Patients with early Lyme disease, and some who were not aware of any tick bite or rash, may present several weeks or even a few months later with one of several clinical pictures that can be classified as late Lyme disease. These include aseptic meningitis, Bell’s palsy, heart block, and arthritis. In this case, ELISA tests are usually positive, but if negative, a Western Blot should be performed [8]. Treatment of such patients may require more prolonged treatment, or antimicrobial agents other than doxycyline, amoxicillin, cefuroxime, or intravenous ceftriaxone.


There are patients who are not aware of any tick bite or any rash, who present with an illness consisting of a combination of symptoms, but without objective signs, that include persisting fatigue, arthralgias or myalgias, paresthesias, and neurocognitive dysfunction that could be due to Lyme disease (Table 1). Such patients frequently undergo various numerous evaluations, including rheumatology, neurology, and infectious disease consultations, without any definitive diagnosis, and are often classified as having chronic fatigue syndrome, fibromyalgia, or depression. They are also often told they do not have Lyme disease. The facts, however, are that there are no currently available tests to determine whether the spirochetes are actually present or not present in an individual, and whether the bacteria are active or inactive. Hence, often cited recommendations about the duration of treatment, eg four weeks is curative or adequate treatment, have no factual basis to support that recommendation, disregarding the clinical picture, and leading to the conclusion that there is another, perhaps psychosomatic reason, for the continuing symptoms. As there is overlap in symptomatology between patients who are diagnosed as having chronic fatigue syndrome, fibromyalgia, and those who have persisting symptoms with Lyme disease [8, 9], there is great difficulty clinically in knowing who amongst those with chronic fatigue and fibromyalgia might have persisting Lyme disease.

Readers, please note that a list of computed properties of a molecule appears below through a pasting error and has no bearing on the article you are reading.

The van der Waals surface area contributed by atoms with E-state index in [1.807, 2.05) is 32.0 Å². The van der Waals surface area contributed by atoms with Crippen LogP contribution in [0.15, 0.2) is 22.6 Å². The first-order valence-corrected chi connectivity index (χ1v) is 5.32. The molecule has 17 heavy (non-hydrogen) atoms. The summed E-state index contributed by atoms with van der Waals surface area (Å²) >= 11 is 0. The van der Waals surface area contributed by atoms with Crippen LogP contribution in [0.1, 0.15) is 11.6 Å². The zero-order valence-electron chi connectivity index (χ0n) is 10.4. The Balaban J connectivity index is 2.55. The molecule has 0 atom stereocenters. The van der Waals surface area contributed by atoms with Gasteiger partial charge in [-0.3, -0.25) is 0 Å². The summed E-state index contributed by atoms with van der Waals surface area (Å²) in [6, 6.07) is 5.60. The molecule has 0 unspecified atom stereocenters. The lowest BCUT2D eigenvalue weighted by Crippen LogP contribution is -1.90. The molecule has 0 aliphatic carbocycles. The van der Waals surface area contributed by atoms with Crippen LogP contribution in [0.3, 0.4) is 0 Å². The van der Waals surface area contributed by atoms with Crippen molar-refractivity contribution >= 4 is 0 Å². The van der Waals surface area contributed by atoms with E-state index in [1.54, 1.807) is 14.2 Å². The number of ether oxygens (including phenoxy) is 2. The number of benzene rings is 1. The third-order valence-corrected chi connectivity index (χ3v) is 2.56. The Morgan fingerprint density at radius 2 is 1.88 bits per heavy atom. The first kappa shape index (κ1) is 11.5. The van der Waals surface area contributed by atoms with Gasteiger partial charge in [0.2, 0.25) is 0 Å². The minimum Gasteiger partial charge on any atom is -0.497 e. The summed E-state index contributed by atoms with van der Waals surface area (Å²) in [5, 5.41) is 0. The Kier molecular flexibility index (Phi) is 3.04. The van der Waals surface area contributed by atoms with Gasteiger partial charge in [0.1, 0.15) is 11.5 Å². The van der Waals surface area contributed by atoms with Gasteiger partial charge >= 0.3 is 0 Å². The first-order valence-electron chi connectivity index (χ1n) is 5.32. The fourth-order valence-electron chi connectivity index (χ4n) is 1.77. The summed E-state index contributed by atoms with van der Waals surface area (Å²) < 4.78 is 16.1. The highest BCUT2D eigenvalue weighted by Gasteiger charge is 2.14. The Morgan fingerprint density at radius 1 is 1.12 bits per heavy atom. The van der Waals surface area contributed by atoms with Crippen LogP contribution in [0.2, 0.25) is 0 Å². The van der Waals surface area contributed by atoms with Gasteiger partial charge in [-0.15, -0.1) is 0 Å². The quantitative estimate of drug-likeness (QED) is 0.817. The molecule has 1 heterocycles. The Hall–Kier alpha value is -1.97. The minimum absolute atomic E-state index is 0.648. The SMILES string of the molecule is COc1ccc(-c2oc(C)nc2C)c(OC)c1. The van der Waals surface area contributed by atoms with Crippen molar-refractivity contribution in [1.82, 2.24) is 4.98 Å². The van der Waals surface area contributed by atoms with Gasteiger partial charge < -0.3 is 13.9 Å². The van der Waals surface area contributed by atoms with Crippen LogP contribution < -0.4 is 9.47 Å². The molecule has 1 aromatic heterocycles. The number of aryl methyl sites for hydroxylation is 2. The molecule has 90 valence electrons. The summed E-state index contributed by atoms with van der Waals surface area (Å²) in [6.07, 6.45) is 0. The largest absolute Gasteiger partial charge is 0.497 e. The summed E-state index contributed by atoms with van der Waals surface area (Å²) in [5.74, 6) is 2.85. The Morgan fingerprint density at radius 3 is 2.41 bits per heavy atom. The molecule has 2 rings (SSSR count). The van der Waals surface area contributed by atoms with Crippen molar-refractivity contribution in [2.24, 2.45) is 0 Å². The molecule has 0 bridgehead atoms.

Table 1.

Symptoms of Chronic Lyme Disease

OTHER 79%#

Percentage of symptoms in 101 pediatric patients with chronic Lyme disease

Other symptoms include dizziness (51%), sleep dysfunction (25%), palpi-tations or tachycardia (19%), sore throats (19%), dyspnea (18%), tremors, “seizures” (18%), jaw or tooth pain (13%), rashes or bruises (13%), dysuria (11%)

Table 2.

Western Blot vs ELISA in Chronic Lyme Disease

ELISA Western Blot
Positive Negative
Positive 72 (29%)* 2 (1%)
Negative 133 (52%) 47(18.5%)

Numbers of patients (%) with chronic Lyme disease with positive or negative ELISA and Western Blot reactions.

Table 3.

Localization of Brain SPECT Scan Perfusion Defi-cits in Patients with Chronic Lyme Disease*

  1. Temporal lobe (46%)
  2. Frontal lobe (40%)
  3. Parietal lobe (33%)
  4. Temporal + Frontal lobes (27%)
  5. Temporal + Frontal + Parietal lobes (15%)
  6. Temporal + Parietal lobes (7%)
  7. Frontal + Parietal lobes (6%)
  8. No deficits (25%)

Results of studies of 183 patients with chronic Lyme disease

Table 4.

Recommended Reatment Regimens for Chronic Lyme Disease

  1. Tetracycline: 1500mg/day, divided as either 500mg three times per day 20 minutes before or two hours after meals, or 750mg twice daily 20 minutes before or two hours after meals.